We are just out of the terrible experience of lockdown. It’s over. Finally, it is. Although most people still believe it will come back after finding out someone with a touch of fever, the lockdown is at the moment a bad memory of how we had to live the past months of this weird and unique year 2020.
Pastimes For When We Were Shut Down At Home
And now that we are outside that situation where we couldn’t put our nose out a window without feeling guilty for tasting the flavor of open-air, it’s time for us to start understanding what the lockdown changed and what today’s society looks like after that trauma.
Yeah, it was a trauma. We are still all alive, but we can’t deny that spending hundreds of days at home (considering that many people live in studio-apartment that are as small as a bedroom) hurt our mood, feelings, way of thinking, as well as on our way to spend time and find some pleasure elsewhere from real life. The entertainment universe came to offer us different alternatives to conventional free-time activities like going to a cinema, visiting a historical city center, or playing a football match with friends.
In particular, the online gambling segment seemed to grow larger during the endless days of lockdown especially in certain corners of the world where it wasn’t as strong as it is now. We’ve found this interesting resource where you can Asian gambling industry in 2020 at thaibets365.com. Most Asiatic countries don’t allow gambling in any form, but it seems that stay-at-home people couldn’t resist peeking into online casino games. After all, online casinos aren’t banned and you can access at any time the world’s most secure and compliant casino sites on the web.
Groups Of Researchers At Work
Along with the growth of the gambling industry in its virtual version, more changes in the current society occurred during the lockdown phase. Not being allowed to live as free citizens led to a different approach to entertainments for individuals only rather than for groups of people physically near to each other. You could play live poker tournaments, for example, with other poker passionate players who were connected like you.
From a social point of view, such a different and remotely conducted approach to entertainment has an impact on socialization, as well. Today, a team of researchers at The University of Manchester, UK, is studying how the just-past lockdown has changed people’s relationships and routines. However, the team of Machester isn’t alone at all. More researchers from all edges of this world are currently working to investigate the psychological and cultural impact of confinement on people at all levels.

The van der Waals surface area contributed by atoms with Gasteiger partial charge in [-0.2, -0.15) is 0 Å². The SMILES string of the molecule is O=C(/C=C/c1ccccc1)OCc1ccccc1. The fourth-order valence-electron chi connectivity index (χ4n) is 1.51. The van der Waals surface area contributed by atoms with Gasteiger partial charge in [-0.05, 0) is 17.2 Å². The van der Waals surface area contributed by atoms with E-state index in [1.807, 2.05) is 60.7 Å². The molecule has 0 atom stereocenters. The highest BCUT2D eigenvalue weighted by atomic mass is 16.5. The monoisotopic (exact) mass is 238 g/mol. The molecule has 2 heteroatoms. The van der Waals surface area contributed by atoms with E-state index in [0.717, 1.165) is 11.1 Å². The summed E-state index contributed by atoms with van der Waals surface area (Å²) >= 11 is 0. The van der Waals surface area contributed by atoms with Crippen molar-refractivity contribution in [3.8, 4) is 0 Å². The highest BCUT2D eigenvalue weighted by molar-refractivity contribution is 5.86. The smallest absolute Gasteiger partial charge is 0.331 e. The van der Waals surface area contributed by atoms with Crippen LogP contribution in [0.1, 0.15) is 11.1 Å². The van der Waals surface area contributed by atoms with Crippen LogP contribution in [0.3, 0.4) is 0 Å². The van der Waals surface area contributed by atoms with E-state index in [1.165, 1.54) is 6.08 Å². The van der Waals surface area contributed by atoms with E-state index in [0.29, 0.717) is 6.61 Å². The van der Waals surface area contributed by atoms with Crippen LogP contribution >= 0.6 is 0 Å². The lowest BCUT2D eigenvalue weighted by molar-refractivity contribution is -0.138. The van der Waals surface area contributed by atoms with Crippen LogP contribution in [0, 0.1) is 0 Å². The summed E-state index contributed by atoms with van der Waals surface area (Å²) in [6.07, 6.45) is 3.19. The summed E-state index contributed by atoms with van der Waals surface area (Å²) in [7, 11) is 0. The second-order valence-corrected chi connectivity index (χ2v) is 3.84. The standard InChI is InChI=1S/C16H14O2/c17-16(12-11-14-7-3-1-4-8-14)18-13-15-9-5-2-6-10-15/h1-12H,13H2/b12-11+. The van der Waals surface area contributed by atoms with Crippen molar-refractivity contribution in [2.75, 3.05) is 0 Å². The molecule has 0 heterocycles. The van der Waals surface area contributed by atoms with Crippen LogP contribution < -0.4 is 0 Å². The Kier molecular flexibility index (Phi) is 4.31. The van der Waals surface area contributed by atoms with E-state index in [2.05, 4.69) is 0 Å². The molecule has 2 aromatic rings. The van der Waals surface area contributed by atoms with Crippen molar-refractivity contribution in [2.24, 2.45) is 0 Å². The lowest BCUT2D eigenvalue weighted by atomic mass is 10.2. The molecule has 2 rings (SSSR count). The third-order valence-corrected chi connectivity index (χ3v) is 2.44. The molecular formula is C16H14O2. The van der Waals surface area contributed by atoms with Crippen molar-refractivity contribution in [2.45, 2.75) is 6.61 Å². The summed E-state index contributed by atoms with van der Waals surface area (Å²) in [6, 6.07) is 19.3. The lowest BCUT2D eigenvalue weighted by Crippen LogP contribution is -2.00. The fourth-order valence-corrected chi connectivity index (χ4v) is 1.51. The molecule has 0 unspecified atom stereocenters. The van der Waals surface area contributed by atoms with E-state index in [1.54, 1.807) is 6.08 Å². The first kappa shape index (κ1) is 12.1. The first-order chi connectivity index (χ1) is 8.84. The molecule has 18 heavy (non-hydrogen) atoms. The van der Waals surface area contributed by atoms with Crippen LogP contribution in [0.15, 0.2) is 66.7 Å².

Changes In Social Relationships
You could experience in the first person what the confinement did with your social relationships without mentioning how it impacted your work, domestic routine, family commitments, and every other aspect of your everyday life. We are sure you will find numerous similarities to what the sociologists reveal about how social relationships changed because of a virus that did nothing more or less than behaving any other flu, and if something went differently it’s because of a different approach to it made of wrong and unconscious health protocols.
Verbal communication got the worst effects of confinement. In many situations, people couldn’t meet in person or talk on the phone. As a consequence, they could only send emails or short messages to communicate. This has led to misunderstandings and communication troubles (think about internet blackouts, for example). According to experts, many couples have separated, colleagues argued and broke down any communication with each other, people seemed impatient about online communication, they argued for late communications or about wrong interpretations of written content that wasn’t clearly explained in online messages or email.
- Fear about others (anthropophobia)
Mass media did a great job convincing people that “the others” might be potential infectors of COVID-19. So, a large number of people today still see the others as a sort of “virus-hosts”. Many people avoid any physical contact with even friends or relatives. Family members couldn’t see and hug each other for months and now that they can, they are afraid of getting back a piece of the virus in return. This fear is a form of anthropophobia, a dangerous psychological phobia that leads people to be afraid of other people and that (if we don’t stop it now) might lead the human beings to self-extinction for lack of contacts.
The unprecedented experience of lockdown has had disruptive effects on our everyday life and the normal way of conducting social relationships. However, we have to encourage socialization and understand that the viral levels of this virus are today completely inoffensive.